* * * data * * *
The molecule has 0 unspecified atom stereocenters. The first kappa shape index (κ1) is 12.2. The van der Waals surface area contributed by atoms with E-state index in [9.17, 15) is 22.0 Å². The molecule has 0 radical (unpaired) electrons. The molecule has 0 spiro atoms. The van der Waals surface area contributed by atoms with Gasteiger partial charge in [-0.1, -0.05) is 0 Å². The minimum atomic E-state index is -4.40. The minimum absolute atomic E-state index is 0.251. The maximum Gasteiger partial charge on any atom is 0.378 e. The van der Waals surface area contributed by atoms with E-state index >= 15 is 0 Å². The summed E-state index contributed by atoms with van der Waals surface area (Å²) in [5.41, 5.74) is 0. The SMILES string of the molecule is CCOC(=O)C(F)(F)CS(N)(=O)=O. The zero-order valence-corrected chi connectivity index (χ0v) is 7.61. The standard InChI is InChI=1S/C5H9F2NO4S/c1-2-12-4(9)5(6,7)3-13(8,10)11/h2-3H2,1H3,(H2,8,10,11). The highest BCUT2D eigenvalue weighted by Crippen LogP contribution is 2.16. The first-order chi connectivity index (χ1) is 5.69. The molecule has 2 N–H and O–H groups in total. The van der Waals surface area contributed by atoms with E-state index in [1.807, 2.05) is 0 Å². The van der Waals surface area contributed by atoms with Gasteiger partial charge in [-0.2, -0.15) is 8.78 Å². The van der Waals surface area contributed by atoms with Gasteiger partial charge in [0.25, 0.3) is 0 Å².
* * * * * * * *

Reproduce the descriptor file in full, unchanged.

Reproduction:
The molecule has 0 unspecified atom stereocenters. The first kappa shape index (κ1) is 12.2. The van der Waals surface area contributed by atoms with E-state index in [9.17, 15) is 22.0 Å². The molecule has 0 radical (unpaired) electrons. The molecule has 0 spiro atoms. The van der Waals surface area contributed by atoms with Gasteiger partial charge in [-0.1, -0.05) is 0 Å². The minimum atomic E-state index is -4.40. The minimum absolute atomic E-state index is 0.251. The maximum Gasteiger partial charge on any atom is 0.378 e. The van der Waals surface area contributed by atoms with E-state index >= 15 is 0 Å². The summed E-state index contributed by atoms with van der Waals surface area (Å²) in [5.41, 5.74) is 0. The SMILES string of the molecule is CCOC(=O)C(F)(F)CS(N)(=O)=O. The zero-order valence-corrected chi connectivity index (χ0v) is 7.61. The standard InChI is InChI=1S/C5H9F2NO4S/c1-2-12-4(9)5(6,7)3-13(8,10)11/h2-3H2,1H3,(H2,8,10,11). The highest BCUT2D eigenvalue weighted by Crippen LogP contribution is 2.16. The first-order chi connectivity index (χ1) is 5.69. The molecule has 2 N–H and O–H groups in total. The van der Waals surface area contributed by atoms with E-state index in [1.807, 2.05) is 0 Å². The van der Waals surface area contributed by atoms with Gasteiger partial charge in [-0.2, -0.15) is 8.78 Å². The van der Waals surface area contributed by atoms with Gasteiger partial charge in [0.25, 0.3) is 0 Å².